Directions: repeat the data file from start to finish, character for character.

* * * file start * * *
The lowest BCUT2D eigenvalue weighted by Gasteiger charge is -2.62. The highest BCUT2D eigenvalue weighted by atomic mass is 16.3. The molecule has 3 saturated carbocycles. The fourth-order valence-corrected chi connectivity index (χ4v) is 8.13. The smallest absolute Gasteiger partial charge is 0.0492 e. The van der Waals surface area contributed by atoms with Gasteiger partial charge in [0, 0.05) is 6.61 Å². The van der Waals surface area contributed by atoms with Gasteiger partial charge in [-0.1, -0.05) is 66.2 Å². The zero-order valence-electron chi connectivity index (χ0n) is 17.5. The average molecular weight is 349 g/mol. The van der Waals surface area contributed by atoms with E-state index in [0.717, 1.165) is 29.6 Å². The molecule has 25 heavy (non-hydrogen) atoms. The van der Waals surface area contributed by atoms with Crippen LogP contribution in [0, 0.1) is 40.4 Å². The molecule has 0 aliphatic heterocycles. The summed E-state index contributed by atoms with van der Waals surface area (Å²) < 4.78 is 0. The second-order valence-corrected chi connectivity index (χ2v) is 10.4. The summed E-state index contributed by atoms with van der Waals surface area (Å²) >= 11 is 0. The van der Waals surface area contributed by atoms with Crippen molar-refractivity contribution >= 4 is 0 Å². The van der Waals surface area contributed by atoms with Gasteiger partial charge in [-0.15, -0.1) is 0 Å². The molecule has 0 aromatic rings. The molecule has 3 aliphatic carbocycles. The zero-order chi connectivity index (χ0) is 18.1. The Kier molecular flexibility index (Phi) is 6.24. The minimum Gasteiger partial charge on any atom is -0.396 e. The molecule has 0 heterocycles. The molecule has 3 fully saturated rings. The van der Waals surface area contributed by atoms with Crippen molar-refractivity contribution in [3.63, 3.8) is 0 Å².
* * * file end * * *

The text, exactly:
The lowest BCUT2D eigenvalue weighted by Gasteiger charge is -2.62. The highest BCUT2D eigenvalue weighted by atomic mass is 16.3. The molecule has 3 saturated carbocycles. The fourth-order valence-corrected chi connectivity index (χ4v) is 8.13. The smallest absolute Gasteiger partial charge is 0.0492 e. The van der Waals surface area contributed by atoms with Gasteiger partial charge in [0, 0.05) is 6.61 Å². The van der Waals surface area contributed by atoms with Gasteiger partial charge in [-0.1, -0.05) is 66.2 Å². The zero-order valence-electron chi connectivity index (χ0n) is 17.5. The average molecular weight is 349 g/mol. The van der Waals surface area contributed by atoms with E-state index in [0.717, 1.165) is 29.6 Å². The molecule has 25 heavy (non-hydrogen) atoms. The van der Waals surface area contributed by atoms with Crippen LogP contribution in [0, 0.1) is 40.4 Å². The molecule has 0 aliphatic heterocycles. The summed E-state index contributed by atoms with van der Waals surface area (Å²) < 4.78 is 0. The second-order valence-corrected chi connectivity index (χ2v) is 10.4. The summed E-state index contributed by atoms with van der Waals surface area (Å²) >= 11 is 0. The van der Waals surface area contributed by atoms with Crippen molar-refractivity contribution >= 4 is 0 Å². The van der Waals surface area contributed by atoms with Gasteiger partial charge in [-0.15, -0.1) is 0 Å². The molecule has 0 aromatic rings. The molecule has 3 aliphatic carbocycles. The zero-order chi connectivity index (χ0) is 18.1. The Kier molecular flexibility index (Phi) is 6.24. The minimum Gasteiger partial charge on any atom is -0.396 e. The molecule has 0 heterocycles. The molecule has 3 fully saturated rings. The van der Waals surface area contributed by atoms with Crippen molar-refractivity contribution in [3.63, 3.8) is 0 Å².